5. Adam & the Ants – “Stand and Deliver”
The first and last time that a dandy highwayman would ever top the chart. “Stand and Deliver” stampeded into your eardrums in a flurry of horse-hooves and a percussive swish of jousting swords. While the singles from previous album Kings of the Wild Frontier have more credibility, this and “Prince Charming” ensured Adam Ant was the iconic face of the decade (at least until Boy George arrived the next year)
4. Soft Cell – “Tainted Love”
The biggest seller of 1981, it is often forgotten that this is a cover version of Gloria Jones’ Northern Soul stomper. Despite the arguments that synthpop lacked soul and character, Soft Cell’s version fills in the gaps of the original with drama and atmosphere. You know a song is a classic when you can identify a song within the first seconds and the iconic synth intro has often been sampled since. The 12″ version of the single contains one of the best examples of an early ‘club mix’ where the song blends seamlessly into the B-side (their cover of The Supremes’ “Where did our love go?”)
3. The Jam – “Town Called Malice”
A song that can’t fail to lift the mood, where a Motown bassline and finger-clickin’ good rhythms act as a nice contrast to Paul Weller’s evocative social commentary. It has all the best elements from “Going Underground” (above) but you can actually dance to this.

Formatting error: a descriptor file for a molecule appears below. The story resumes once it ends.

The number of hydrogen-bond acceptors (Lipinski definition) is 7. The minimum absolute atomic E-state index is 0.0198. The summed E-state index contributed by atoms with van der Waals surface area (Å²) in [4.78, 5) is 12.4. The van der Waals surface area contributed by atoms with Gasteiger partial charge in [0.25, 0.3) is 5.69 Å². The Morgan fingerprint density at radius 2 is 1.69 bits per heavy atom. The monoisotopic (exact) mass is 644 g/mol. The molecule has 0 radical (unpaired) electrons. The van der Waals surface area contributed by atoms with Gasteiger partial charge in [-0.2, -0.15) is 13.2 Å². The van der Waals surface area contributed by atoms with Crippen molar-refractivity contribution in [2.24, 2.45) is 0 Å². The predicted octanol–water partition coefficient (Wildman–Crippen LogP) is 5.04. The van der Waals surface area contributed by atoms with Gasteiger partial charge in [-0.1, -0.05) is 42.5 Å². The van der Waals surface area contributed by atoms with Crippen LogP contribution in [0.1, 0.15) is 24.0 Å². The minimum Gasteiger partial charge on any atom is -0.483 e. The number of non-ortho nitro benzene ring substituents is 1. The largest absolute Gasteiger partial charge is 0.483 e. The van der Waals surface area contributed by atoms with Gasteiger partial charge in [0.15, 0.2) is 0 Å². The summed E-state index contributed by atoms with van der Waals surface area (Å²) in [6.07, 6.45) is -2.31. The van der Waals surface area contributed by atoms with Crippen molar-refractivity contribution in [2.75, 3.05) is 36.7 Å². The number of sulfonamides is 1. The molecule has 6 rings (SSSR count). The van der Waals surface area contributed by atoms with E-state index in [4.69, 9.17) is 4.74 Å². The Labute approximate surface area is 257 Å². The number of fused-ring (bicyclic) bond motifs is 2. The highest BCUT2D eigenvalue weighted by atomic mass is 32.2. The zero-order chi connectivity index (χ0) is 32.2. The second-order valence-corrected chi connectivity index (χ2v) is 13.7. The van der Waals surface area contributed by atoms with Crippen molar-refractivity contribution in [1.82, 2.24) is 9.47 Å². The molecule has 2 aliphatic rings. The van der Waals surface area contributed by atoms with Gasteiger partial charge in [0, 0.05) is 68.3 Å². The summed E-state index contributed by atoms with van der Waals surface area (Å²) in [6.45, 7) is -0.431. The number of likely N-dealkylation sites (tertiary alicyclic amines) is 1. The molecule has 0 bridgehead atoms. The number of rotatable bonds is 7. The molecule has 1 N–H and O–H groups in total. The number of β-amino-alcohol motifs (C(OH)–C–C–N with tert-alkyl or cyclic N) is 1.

2. Blondie – “Atomic”
Abba had two number ones the same year (1980) but none of them could match this for pure, unbridled pop. Blondie took the Abba trick of having several choruses in one song, so much so it is constant euphoria. The song mixes disco and new wave with a guitar hook that even trumps “Brass in Pocket” (number 20, above). It’s the perfect pop single and the video made you believe the sound of the now was also the sound of the future. ‘Oh… your hair is beautiful’
1. The Specials – “Ghost Town”
It is rare when a number one single reflects the mood of the nation. “Ghost Town” sat at the top spot in the summer of 1981 amidst a backdrop of riots and rising unemployment. The Specials were the perfect band to do this with their cool, mixed-race ‘unite don’t fight’ message, and “Ghost Town” was the perfect song. The unsettling mix of eerie ghost/siren noises and cutting brass gave an added edge to song already brimming with acerbic frustration. It’s a song well suited to the current political climate which only adds to its timeless factor.
So there you have it, the best 80s number ones in the UK. Ask me again next week and I’ll have changed my mind.